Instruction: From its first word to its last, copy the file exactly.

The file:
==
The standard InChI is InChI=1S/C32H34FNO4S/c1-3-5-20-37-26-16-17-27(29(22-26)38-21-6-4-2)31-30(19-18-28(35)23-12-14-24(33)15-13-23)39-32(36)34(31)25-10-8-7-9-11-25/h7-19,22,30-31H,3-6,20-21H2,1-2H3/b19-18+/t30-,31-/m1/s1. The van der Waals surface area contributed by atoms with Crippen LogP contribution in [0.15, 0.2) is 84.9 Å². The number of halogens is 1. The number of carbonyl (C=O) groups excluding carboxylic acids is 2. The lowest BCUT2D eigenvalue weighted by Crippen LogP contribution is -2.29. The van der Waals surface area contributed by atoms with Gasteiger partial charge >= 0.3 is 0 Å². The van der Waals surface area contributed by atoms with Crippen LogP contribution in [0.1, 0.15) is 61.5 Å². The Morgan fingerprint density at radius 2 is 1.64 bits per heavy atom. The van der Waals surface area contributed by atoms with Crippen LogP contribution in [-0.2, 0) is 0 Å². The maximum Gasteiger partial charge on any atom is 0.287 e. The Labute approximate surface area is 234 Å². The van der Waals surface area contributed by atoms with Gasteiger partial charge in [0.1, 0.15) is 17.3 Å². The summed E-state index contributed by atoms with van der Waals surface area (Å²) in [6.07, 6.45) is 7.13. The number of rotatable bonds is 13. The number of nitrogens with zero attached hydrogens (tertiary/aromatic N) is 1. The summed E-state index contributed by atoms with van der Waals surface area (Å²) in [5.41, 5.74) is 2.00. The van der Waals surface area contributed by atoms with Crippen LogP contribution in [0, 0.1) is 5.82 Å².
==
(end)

The standard InChI is InChI=1S/C32H34FNO4S/c1-3-5-20-37-26-16-17-27(29(22-26)38-21-6-4-2)31-30(19-18-28(35)23-12-14-24(33)15-13-23)39-32(36)34(31)25-10-8-7-9-11-25/h7-19,22,30-31H,3-6,20-21H2,1-2H3/b19-18+/t30-,31-/m1/s1. The van der Waals surface area contributed by atoms with Crippen LogP contribution in [0.15, 0.2) is 84.9 Å². The number of halogens is 1. The number of carbonyl (C=O) groups excluding carboxylic acids is 2. The lowest BCUT2D eigenvalue weighted by Crippen LogP contribution is -2.29. The van der Waals surface area contributed by atoms with Gasteiger partial charge >= 0.3 is 0 Å². The van der Waals surface area contributed by atoms with Crippen LogP contribution in [0.1, 0.15) is 61.5 Å². The Morgan fingerprint density at radius 2 is 1.64 bits per heavy atom. The van der Waals surface area contributed by atoms with Crippen LogP contribution in [-0.2, 0) is 0 Å². The maximum Gasteiger partial charge on any atom is 0.287 e. The Labute approximate surface area is 234 Å². The van der Waals surface area contributed by atoms with Gasteiger partial charge in [0.1, 0.15) is 17.3 Å². The summed E-state index contributed by atoms with van der Waals surface area (Å²) in [6.07, 6.45) is 7.13. The number of rotatable bonds is 13. The number of nitrogens with zero attached hydrogens (tertiary/aromatic N) is 1. The summed E-state index contributed by atoms with van der Waals surface area (Å²) in [5.41, 5.74) is 2.00. The van der Waals surface area contributed by atoms with Crippen LogP contribution in [0, 0.1) is 5.82 Å².